October 24, 2017

Guest column: Common core state standards at CVU

By the CVU School Board


As many of you know, Vermont, along with 45 other states, adopted a common set of educational standards called the Common Core State Standards (CCSS). This set of standards articulates what we expect our students to know and be able to do in grades pre-K-12. It replaces Vermont’s current Framework of Standards (which were used along with standards from other top-performing countries and states to inform the new standards).

One important reason the CCSS has been adopted by so many states is that it standardizes learning across the country, so that students moving from one state to another are not at risk for developing learning gaps due to differences in educational practices. Another is that it allows for the comparison of educational performance across states using a common standard. The changes in standards are also intended to increase both academic rigor and higher-order thinking skills, and emphasize skills to make all students “college or career ready.” The development of these standards was led by the National Governors Association and the Council of Chief State School Officers.

The Common Core was adopted by Vermont in 2010. Since that time, educators have been undergoing professional development related to its implementation and evaluation and are developing “core” aligned units of study that cut across ELA, Math, Science and History/Social Sciences subject areas.

In spring 2015, CVU and schools across the state and country will begin formal testing of student common core competencies in math and literacy for students in grades 3, 8 and 11 using a new testing protocol referred to as the SBAC (Smarter Balanced Assessment Consortium), which replaces NECAP testing in these subject areas. (The development of new science standards are currently in the works.) SBAC tests will be administered and taken on a computer and will allow for both formative assessments (used to monitor student performance and allow for timely instructional feedback) and summative assessments (used to evaluate student learning against a benchmark). The SBAC will also make use of new computer adaptive technology. In computer adaptive testing, grade level students will start with a common set of questions, but subsequent questions will depend on the results of the initial set, and so on. In this way, the test will evolve (adapt) to each learner, yielding rich assessment data that can be used to drive and differentiate student instruction, thereby better meeting the unique needs of each student. As a result of the new testing platform, SBAC test results are also expected to be available more quickly than NECAPs.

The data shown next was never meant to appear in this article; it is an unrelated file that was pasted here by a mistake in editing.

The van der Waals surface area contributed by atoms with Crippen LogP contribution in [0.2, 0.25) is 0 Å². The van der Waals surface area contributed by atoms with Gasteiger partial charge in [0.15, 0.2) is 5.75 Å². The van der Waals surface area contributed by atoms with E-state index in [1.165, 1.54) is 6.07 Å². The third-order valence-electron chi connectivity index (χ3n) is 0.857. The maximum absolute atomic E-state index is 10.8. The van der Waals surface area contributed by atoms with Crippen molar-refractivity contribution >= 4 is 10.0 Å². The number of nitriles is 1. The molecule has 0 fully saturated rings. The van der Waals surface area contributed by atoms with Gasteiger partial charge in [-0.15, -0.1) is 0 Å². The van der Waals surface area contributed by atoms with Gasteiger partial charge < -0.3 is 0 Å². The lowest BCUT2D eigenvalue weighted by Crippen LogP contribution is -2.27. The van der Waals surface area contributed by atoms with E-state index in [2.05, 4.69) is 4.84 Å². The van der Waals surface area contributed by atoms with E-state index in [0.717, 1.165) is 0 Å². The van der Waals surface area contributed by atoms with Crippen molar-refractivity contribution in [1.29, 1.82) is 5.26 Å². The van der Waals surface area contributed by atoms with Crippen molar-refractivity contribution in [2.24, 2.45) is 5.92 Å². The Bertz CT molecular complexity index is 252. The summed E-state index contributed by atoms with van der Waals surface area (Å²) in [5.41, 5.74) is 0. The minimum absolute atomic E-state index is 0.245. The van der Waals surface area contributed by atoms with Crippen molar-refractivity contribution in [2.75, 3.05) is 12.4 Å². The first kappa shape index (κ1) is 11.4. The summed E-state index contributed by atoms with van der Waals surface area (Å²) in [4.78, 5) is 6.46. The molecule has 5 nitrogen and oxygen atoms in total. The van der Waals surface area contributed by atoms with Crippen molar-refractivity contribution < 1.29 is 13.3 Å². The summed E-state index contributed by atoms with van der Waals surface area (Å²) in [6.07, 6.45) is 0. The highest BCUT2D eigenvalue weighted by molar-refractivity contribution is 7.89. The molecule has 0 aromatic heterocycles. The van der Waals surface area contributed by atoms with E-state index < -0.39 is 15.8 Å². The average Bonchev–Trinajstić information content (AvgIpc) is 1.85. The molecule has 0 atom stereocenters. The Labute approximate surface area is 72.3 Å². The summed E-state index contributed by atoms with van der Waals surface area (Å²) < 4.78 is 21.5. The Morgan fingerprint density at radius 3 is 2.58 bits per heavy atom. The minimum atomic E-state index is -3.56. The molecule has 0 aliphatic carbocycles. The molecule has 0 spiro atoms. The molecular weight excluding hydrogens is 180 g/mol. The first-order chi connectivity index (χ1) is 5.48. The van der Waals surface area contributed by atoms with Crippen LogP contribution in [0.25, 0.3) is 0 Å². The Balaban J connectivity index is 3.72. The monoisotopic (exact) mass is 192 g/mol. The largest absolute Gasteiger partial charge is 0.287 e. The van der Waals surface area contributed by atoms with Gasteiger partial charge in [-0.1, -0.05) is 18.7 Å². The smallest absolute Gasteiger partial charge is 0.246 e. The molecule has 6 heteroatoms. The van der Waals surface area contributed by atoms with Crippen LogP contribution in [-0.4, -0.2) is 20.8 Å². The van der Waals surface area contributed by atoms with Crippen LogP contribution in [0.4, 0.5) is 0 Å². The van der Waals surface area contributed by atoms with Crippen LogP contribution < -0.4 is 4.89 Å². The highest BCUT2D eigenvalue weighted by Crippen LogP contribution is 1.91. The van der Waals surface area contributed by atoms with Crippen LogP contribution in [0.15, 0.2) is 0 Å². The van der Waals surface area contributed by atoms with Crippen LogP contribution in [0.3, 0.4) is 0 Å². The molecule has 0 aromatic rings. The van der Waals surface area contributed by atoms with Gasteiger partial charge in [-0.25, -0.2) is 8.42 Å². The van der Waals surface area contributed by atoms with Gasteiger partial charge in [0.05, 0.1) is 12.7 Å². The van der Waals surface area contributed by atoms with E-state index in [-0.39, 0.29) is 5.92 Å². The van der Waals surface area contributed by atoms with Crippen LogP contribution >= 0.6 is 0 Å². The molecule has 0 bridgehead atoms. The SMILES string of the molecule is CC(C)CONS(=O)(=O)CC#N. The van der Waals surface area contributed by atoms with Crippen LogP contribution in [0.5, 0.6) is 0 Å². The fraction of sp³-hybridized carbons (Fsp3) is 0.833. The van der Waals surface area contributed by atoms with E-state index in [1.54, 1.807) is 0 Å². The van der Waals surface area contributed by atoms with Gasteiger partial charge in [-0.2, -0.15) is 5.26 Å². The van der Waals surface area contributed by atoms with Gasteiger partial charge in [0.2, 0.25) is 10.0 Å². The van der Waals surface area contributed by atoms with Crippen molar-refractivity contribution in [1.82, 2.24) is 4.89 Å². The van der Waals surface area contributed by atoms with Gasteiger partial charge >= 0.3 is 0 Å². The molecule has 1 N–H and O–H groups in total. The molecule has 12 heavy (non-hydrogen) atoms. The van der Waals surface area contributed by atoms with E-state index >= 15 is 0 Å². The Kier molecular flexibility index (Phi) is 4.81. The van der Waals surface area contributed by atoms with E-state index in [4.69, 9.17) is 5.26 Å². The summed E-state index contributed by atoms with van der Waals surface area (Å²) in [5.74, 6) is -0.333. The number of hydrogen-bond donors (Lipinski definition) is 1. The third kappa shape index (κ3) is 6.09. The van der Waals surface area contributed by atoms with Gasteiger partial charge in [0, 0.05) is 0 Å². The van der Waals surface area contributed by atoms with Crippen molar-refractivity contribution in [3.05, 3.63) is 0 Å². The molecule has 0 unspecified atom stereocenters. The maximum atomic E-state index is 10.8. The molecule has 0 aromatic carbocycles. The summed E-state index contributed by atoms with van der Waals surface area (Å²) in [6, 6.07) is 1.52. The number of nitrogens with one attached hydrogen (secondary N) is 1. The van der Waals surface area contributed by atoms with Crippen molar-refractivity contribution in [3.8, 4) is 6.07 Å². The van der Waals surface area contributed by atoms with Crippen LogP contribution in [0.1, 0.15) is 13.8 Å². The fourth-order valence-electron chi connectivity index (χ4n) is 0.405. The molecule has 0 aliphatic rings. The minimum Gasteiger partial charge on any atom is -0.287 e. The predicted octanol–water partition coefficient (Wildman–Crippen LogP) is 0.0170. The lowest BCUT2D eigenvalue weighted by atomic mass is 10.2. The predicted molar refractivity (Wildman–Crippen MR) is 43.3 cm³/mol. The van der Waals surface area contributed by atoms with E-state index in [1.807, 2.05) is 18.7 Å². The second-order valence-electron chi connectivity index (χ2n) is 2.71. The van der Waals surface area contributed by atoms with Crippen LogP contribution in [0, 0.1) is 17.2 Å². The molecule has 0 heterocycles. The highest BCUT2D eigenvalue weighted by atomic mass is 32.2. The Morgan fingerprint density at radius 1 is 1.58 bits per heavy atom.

In order to meet some of the goals described above, the CCSS is driving several significant shifts in high school educational practices. Here are a few:

-Increase student experience with informational text in English language arts classes as well as history, social studies and science classes. Seventy percent of reading at the high school level should be information, non-fiction, in preparation for college level reading.

-Teach with complex text, instructing students at all grade levels, including high school, to use “close reading” strategies to better comprehend challenging text.

-Increase student understanding of effective discourse. Specific standards articulate the need for evidence based argument, defense, and student to student interaction in all subject areas.

-Use of multiple text types. Where one text was once used in a lesson, now teachers should use three to five different texts—one an article, one online, one a different point of view—teaching students to read with flexibility and use multiple sources to develop an argument.

-Teach students to develop evidence-based, persuasive writing.

-In mathematics, there has been some shifting of content from grade to grade. In addition, new math standards also include eight “Standards of Practice” which influence pedagogy. The practices cultivate a math environment in which students are taught to tackle challenging math like a mathematician.

One last important point: the Common Core is a set of standards for what students should know at each grade level, it is not a curriculum. With the support of the CSSU, CVU teachers will still decide how they want to teach and what curriculum they use – the standards provide schools and teachers with the framework for outcomes.

Williston representatives to the CVU School Board include Jeanne Jensen, Jonathan Milne, David Rath and Polly Malik.



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